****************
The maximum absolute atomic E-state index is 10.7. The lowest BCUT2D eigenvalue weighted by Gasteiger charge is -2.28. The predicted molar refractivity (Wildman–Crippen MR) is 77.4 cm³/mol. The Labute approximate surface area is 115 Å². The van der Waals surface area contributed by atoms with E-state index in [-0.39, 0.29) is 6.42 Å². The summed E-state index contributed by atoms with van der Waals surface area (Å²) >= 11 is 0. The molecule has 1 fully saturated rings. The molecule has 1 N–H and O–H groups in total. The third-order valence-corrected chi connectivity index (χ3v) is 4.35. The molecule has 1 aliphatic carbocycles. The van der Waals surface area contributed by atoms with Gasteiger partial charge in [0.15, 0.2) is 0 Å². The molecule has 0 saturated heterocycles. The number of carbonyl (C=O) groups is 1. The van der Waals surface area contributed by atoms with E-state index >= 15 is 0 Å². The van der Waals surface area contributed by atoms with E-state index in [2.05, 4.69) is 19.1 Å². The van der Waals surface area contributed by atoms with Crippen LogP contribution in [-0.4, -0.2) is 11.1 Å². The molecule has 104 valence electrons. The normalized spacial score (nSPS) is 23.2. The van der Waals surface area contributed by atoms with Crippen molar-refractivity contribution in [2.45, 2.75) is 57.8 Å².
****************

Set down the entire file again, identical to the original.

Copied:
The maximum absolute atomic E-state index is 10.7. The lowest BCUT2D eigenvalue weighted by Gasteiger charge is -2.28. The predicted molar refractivity (Wildman–Crippen MR) is 77.4 cm³/mol. The Labute approximate surface area is 115 Å². The van der Waals surface area contributed by atoms with E-state index in [-0.39, 0.29) is 6.42 Å². The summed E-state index contributed by atoms with van der Waals surface area (Å²) >= 11 is 0. The molecule has 1 fully saturated rings. The molecule has 1 N–H and O–H groups in total. The third-order valence-corrected chi connectivity index (χ3v) is 4.35. The molecule has 1 aliphatic carbocycles. The van der Waals surface area contributed by atoms with Gasteiger partial charge in [0.15, 0.2) is 0 Å². The molecule has 0 saturated heterocycles. The number of carbonyl (C=O) groups is 1. The van der Waals surface area contributed by atoms with E-state index >= 15 is 0 Å². The van der Waals surface area contributed by atoms with E-state index in [2.05, 4.69) is 19.1 Å². The van der Waals surface area contributed by atoms with Crippen LogP contribution in [-0.4, -0.2) is 11.1 Å². The molecule has 104 valence electrons. The normalized spacial score (nSPS) is 23.2. The van der Waals surface area contributed by atoms with Crippen molar-refractivity contribution in [2.45, 2.75) is 57.8 Å².